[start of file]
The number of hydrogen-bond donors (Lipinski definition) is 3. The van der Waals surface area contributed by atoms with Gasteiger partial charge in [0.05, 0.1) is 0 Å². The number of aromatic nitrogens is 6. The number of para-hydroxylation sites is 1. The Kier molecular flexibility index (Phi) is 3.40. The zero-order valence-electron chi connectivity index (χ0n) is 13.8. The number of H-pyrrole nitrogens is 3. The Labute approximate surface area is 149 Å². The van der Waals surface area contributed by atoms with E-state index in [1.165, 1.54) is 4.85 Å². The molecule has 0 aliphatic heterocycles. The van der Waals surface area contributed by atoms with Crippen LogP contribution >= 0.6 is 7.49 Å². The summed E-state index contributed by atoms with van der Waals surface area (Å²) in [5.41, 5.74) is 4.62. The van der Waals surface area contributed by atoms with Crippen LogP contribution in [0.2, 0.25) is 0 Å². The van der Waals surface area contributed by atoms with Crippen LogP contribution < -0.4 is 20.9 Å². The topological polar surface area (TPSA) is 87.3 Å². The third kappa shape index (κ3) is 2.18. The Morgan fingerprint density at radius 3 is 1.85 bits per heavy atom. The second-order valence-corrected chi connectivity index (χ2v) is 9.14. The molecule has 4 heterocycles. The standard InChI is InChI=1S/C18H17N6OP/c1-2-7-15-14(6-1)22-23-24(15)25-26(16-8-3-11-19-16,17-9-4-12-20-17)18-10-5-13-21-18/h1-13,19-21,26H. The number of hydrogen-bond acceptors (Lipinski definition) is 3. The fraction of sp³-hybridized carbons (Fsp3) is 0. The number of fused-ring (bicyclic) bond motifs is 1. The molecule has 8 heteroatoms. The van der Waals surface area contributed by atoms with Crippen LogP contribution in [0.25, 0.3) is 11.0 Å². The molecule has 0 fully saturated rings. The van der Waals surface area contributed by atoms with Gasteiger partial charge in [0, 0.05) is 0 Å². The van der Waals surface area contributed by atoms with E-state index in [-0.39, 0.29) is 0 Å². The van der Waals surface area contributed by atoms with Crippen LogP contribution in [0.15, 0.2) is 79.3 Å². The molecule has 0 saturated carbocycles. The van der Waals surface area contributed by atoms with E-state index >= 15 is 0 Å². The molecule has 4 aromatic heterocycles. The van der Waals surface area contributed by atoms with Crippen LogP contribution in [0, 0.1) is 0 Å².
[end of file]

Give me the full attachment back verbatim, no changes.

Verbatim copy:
The number of hydrogen-bond donors (Lipinski definition) is 3. The van der Waals surface area contributed by atoms with Gasteiger partial charge in [0.05, 0.1) is 0 Å². The number of aromatic nitrogens is 6. The number of para-hydroxylation sites is 1. The Kier molecular flexibility index (Phi) is 3.40. The zero-order valence-electron chi connectivity index (χ0n) is 13.8. The number of H-pyrrole nitrogens is 3. The Labute approximate surface area is 149 Å². The van der Waals surface area contributed by atoms with E-state index in [1.165, 1.54) is 4.85 Å². The molecule has 0 aliphatic heterocycles. The van der Waals surface area contributed by atoms with Crippen LogP contribution >= 0.6 is 7.49 Å². The summed E-state index contributed by atoms with van der Waals surface area (Å²) in [5.41, 5.74) is 4.62. The van der Waals surface area contributed by atoms with Crippen LogP contribution in [0.2, 0.25) is 0 Å². The van der Waals surface area contributed by atoms with Crippen LogP contribution < -0.4 is 20.9 Å². The topological polar surface area (TPSA) is 87.3 Å². The third kappa shape index (κ3) is 2.18. The Morgan fingerprint density at radius 3 is 1.85 bits per heavy atom. The second-order valence-corrected chi connectivity index (χ2v) is 9.14. The molecule has 4 heterocycles. The standard InChI is InChI=1S/C18H17N6OP/c1-2-7-15-14(6-1)22-23-24(15)25-26(16-8-3-11-19-16,17-9-4-12-20-17)18-10-5-13-21-18/h1-13,19-21,26H. The number of hydrogen-bond acceptors (Lipinski definition) is 3. The fraction of sp³-hybridized carbons (Fsp3) is 0. The number of fused-ring (bicyclic) bond motifs is 1. The molecule has 8 heteroatoms. The van der Waals surface area contributed by atoms with Crippen LogP contribution in [0.25, 0.3) is 11.0 Å². The molecule has 0 fully saturated rings. The van der Waals surface area contributed by atoms with Gasteiger partial charge in [0, 0.05) is 0 Å². The van der Waals surface area contributed by atoms with E-state index in [-0.39, 0.29) is 0 Å². The van der Waals surface area contributed by atoms with Crippen LogP contribution in [0.15, 0.2) is 79.3 Å². The molecule has 0 saturated carbocycles. The van der Waals surface area contributed by atoms with E-state index >= 15 is 0 Å². The molecule has 4 aromatic heterocycles. The van der Waals surface area contributed by atoms with Crippen LogP contribution in [0, 0.1) is 0 Å².